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A blog for Seattle music lovers of all stripes, from hip-hop and indie rock to jazz and world music.

October 18, 2014 at 4:14 PM

Bob Dylan and his band in fine form at Paramount

Bob Dylan’s so-called Never Ending Tour, a string of concert treks that have kept him on the road nearly nonstop since 1988, will someday end with Dylan’s final bow.

But for now, the folk-rock icon with the gravelly voice, poetic songs and enigmatic personality shows few signs of slowing down.

If experiencing Dylan in concert is on your bucket list, there’s no sense in putting it off. The 73-year-old troubadour and his seasoned, five-piece band were in fine form Friday night for the first of three concerts at the Paramount Theatre, performing to a near-capacity crowd spanning several generations.

It was Dylan’s first U.S. concert since finishing a series of dates in Australia and New Zealand last month. But the enduring singer-songwriter didn’t waste time with such niceties as “Glad to be back in the U.S.A.” or “Hello, Seattle.” He and the band opened promptly at 8 p.m. with “Things Have Changed,” “She Belongs to Me,” “Workingman’s Blues #2,” “Duquesne Whistle” and other songs from a set list that has sustained them the entire year.

Dylan, dressed in his trademark black suit, black-and-white cowboy boots and wide-brimmed hat, alternated between piano and harmonica, singing in a voice that has evolved into a distinctively raspy warble.

The stage was simply but elegantly set, like a formal dining room, with subdued lighting, plush drapes and well-polished instruments. Sound was decent, allowing the audience to savour Dylan’s lyrical brilliance.

Backing Dylan were lead guitarist Charlie Sexton, rhythm guitarist Stu Kimball, bassist Tony Garnier, drummer George Recile and multi-instrumentalist Donnie Herron, formerly of Nashville’s BR549. Together, they provided strong, nuanced support.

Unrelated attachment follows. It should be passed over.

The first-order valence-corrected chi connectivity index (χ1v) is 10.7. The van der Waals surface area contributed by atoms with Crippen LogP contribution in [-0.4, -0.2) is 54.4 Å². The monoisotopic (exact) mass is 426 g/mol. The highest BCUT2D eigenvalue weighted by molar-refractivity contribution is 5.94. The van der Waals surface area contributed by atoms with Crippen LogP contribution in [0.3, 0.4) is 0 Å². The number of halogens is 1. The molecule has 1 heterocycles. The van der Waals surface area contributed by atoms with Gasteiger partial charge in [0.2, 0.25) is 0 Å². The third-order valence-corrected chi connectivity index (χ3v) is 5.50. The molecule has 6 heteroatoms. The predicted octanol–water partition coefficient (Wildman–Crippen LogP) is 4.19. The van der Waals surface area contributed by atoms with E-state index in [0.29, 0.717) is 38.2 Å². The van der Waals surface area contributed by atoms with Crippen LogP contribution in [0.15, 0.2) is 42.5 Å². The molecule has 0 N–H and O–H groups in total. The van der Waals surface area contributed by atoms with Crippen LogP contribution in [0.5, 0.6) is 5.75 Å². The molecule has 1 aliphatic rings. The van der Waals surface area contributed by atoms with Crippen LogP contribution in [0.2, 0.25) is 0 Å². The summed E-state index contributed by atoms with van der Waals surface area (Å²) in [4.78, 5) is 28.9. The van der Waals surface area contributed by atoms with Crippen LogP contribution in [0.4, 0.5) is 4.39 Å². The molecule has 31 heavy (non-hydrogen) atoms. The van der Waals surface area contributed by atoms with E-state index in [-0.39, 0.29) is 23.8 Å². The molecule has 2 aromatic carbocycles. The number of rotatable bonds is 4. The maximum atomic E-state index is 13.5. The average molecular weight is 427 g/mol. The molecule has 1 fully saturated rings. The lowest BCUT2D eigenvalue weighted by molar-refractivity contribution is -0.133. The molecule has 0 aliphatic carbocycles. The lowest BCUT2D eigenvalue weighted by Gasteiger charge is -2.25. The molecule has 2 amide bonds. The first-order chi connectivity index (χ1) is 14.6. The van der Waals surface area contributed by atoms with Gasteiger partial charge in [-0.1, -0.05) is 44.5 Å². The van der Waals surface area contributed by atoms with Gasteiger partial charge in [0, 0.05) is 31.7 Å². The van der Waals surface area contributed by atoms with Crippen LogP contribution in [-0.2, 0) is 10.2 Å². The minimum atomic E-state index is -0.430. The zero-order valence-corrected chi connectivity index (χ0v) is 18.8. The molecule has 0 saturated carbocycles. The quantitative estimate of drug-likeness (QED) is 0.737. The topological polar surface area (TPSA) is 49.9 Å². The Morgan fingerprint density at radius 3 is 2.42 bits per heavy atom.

With a career that began more than five decades ago, Dylan has a vast repertoire of songs with political, social and literary themes. Yet he is constantly evolving, performing his profound and poetic masterpieces with a fresh sound.

Standouts in the 19-song, career-spanning set (split in half by a 15-minute intermission) included the classic “Tangled Up in Blue” and “Simple Twist of Fate” (featuring arrangements quite different from the originals), the bluesy “Love Sick” and the lovely “Spirit on the Water,” a love song featuring the lyric: “You think I’m over the hill/ Think I’m past my prime/ Let me see what you got/ We can have a whoppin’ good time.” The audience responded to the set with loud applause and occasional whoops of delight.

The concert closed with a spirited encore featuring two of Dylan’s most famous songs, “All Along the Watchtower” and “Blowin’ in the Wind.” After the final notes, Dylan and his band simply took a bow and quietly left the stage.

Additional shows at 8 p.m. Saturday and Sunday at the Paramount, 911 Pine St. Tickets are $46.25-$121.25 (206-682-1414 or stgpresents.org)

 

Comments | More in Folk | Topics: Bob Dylan, Paramount

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